Penguins and Persistent Pollutants
Recent research shows that ice preserves more than just Thanksgiving leftovers. Does that mean we’ll see Ted Williams playing baseball again in 2050? Who knows, but it does mean that the DDT we pumped into the environment in the middle of the 20th century is still around.
DDT is best known as a mosquito-killing insecticide used to control the spread of malaria. It was heavily used to control the spread of typhus and malaria during World War II. Then, when the troops came home, farmers used DDT to protect their crops (especially cotton) from insect invasions. DDT was cheap and it was effective—at first. Over time, insects began to build resistance to the toxin and people began to wonder if DDT was too good to be true. It was. DDT can be lethal to crustaceans and fish, but it’s probably best known for its effect on birds of prey. Like other agricultural pesticides, DDT washed into rivers and streams where it contaminated fish that were then gobbled up by birds of prey. After eating the DDT-laced fish, bald eagles, peregrine falcons and brown pelicans (all eventually listed as endangered) suffered a decline in reproductive success because the chemical interfered with their ability to produce strong eggshells.
DDT is a proven animal carcinogen and a possible human carcinogen. The U.S. banned the use of DDT in 1972. Thirty-three other countries have also banned DDT use and 34 countries severely restrict its use.
DDT is one of a dozen or so aptly named persistent organic pollutants (POPs)*. POPs are persistent—obviously. In other words, they never really go away. They build up in an individual’s tissues (bioaccumulate, in science-speak). POPs also biomagnify. That means that they increase in concentration as they travel up the food chain—an animal at the top of the food chain like a bear will have higher concentrations of POPs than a small fish at the bottom of the food chain. And POPs travel long distances, often landing in areas where they were never used—like Antarctica.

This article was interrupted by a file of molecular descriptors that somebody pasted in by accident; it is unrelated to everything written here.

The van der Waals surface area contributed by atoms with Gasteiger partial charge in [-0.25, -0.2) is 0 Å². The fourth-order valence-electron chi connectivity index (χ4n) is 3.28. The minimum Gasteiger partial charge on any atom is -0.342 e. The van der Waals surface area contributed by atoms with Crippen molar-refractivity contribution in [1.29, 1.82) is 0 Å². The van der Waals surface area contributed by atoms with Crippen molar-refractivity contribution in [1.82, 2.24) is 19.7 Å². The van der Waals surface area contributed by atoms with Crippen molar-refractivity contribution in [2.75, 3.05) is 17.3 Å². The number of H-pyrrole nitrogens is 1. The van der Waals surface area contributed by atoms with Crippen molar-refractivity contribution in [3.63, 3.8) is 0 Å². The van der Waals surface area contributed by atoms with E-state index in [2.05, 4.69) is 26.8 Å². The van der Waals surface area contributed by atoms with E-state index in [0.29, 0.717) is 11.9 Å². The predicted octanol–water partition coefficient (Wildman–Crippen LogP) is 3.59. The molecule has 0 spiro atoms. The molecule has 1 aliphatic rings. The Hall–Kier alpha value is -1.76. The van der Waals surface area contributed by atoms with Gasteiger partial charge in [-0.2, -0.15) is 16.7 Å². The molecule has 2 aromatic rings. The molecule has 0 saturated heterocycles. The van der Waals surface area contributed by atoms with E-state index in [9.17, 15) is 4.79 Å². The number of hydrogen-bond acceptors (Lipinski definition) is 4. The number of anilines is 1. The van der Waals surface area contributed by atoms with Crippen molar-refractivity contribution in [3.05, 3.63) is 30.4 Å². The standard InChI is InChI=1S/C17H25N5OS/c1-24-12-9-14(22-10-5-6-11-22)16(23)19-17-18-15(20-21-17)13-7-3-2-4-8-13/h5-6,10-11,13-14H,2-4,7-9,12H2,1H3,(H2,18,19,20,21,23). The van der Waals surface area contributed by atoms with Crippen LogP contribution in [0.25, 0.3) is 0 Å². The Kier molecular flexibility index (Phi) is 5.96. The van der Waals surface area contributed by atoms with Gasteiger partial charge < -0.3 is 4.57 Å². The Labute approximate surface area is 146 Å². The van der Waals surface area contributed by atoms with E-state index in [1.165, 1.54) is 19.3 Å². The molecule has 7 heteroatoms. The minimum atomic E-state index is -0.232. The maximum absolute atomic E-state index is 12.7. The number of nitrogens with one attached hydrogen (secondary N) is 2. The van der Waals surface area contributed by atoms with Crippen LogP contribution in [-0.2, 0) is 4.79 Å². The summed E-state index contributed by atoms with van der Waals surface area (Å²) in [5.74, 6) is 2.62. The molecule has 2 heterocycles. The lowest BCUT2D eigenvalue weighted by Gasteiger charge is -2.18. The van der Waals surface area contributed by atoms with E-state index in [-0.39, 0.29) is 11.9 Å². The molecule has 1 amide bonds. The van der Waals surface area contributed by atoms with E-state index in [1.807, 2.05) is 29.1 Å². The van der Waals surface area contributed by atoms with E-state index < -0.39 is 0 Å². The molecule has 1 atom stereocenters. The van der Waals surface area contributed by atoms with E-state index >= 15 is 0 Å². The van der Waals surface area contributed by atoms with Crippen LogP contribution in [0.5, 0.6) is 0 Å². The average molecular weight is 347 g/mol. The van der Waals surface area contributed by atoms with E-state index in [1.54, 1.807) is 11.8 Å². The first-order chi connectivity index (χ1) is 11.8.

Scientists have found DDT in Adelie penguins, a species that spends its entire life in Antarctica. And the levels of DDT in Adelie penguins haven’t changed since the 1970s even though the global DDT use has declined 80% since then.
Turns out that, back in DDT’s heyday, the persistent little bugger made it’s way to Antarctica where it became frozen in the Western Antarctic Ice Sheet. Now, thanks to climate change, Antarctic ice is melting. And scientists estimate that, as it melts, the Western Antarctic Ice Sheet releases 2 to 9 pounds of DDT into the seawater each year. Krill (little critters that live in the melt water) take in DDT and when Adelies eat krill (their primary prey) they eat the DDT as well.
While the relatively low level of DDT found in Adelies isn’t likely to wipe out the population, other effects of climate change might. Adelies typically build their nests out of pebbles, but warmer weather has increased snowfall on the Antarctic Peninsula. If they nest while there is snow on the ground, their eggs will become wet and frozen, but if they wait until their nesting area is snow-free, they won’t have enough time to raise their chicks before the krill season ends and it’s time to move south to their wintering grounds.
*Other POPs include brominated flame-retardants (PBDEs), tributyltin (TBT), polycyclic aromatic hydrocarbons (PAHs), aldrin, chlordane, dieldrin, dioxins (PCDDs), endrin, furans (PCDFs), heptachlor, hexachlorobenzene, mirex, PCBs, and toxaphene.